Another example of the impact of digitalization can be found in the continued up-ending of the traditional calendar-based maintenance approach that has been practiced on rigs for decades. Over the past few years, NOV has been working with several offshore drilling contractors to leverage data collected directly from rig equipment and “put in place smarter ways to manage maintenance routines,” Mr Williams said. He pointed to the work NOV did with one contractor on a regulator valve in 2016, where analysis of 6 billion data points enabled the prediction of the valve’s failure – two weeks before it happened. “We’re really making great strides in improving maintenance and improving the reliability of complex drilling systems around the world.”

Lastly, Mr Williams talks about NOVOS, an open software system that NOV has installed on rigs to eliminate the need for drillers to manually execute each step in the drilling process. “We’ve done a great job replacing old rigs and upgrading the capability of drilling rigs, both land and offshore, and we moved from brake-handle drilling to joystick drilling,” he said. Yet, even with joysticks, drillers today still must focus on each tedious step of the process. “They can do it with much better equipment, and it lasts longer. It gives them a lot more data coming back, but they’re still rig drivers.”

Further, “the velocity of the machine he is driving is accelerating rapidly,” Mr Williams continued. In the early 1980s, the average daily footage per rig was about 250 ft. “That has tripled since then… We have put more and more on the shoulders of our drillers.”

Take, for example, the process of tagging bottom, which involves 13 discrete steps. By using software to automate all 13 steps, not only is the driller freed up to focus on their crew and on safety, but it ensures that all of those steps are done the same way every time. Automating the process further eliminates human errors, such as undertaking the process too quickly so that when the bit hits the bottom of the hole, it sends a small shock wave up through the BHA; this can lead to premature failure of the electronics and MWD. “It’s sort of a Goldilocks way to engage the bottom of the hole. You can program that in and have the computer do it precisely every time in a much more consistent way.”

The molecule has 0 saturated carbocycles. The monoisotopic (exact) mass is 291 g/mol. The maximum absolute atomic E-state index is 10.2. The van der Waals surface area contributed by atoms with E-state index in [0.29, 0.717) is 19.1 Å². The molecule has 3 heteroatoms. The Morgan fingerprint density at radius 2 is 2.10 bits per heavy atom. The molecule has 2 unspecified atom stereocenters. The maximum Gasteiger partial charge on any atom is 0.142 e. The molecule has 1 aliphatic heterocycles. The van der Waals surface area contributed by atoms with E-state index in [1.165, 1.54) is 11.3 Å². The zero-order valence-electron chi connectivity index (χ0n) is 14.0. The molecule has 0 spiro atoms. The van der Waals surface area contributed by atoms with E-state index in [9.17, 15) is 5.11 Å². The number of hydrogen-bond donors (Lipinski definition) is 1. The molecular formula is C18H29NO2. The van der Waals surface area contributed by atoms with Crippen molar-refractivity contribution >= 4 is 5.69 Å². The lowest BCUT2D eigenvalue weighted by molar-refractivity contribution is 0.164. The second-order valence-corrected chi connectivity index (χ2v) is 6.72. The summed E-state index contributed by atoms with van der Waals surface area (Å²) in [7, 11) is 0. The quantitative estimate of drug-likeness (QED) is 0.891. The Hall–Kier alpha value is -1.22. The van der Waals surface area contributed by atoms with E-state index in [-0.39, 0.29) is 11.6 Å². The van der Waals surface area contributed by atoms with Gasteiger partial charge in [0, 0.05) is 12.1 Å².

NOVOS is operating on approximately 60 rigs around the world. Its open software architecture means that most of its current 32 apps were not developed by NOV but by oil companies and service companies, and even individuals and consultants who focus on a particular aspect of drilling. “You can get a software developer kit from us and write your own app to make your operations more efficient,” Mr Williams said. DC

About the author

Linda Hsieh is a graduate of the journalism program at the University of Texas at Austin, where she also completed the Business Foundations program at the U.T. McCombs School of Business and minored in Asian Studies. She has been writing for Drilling Contractor since 2005.


About the author

Sarah Junek is Associate Editor of Drilling Contractor. Ms Junek is a graduate of Texas A&M University and holds a M.A. degree in Journalism from the University of North Texas.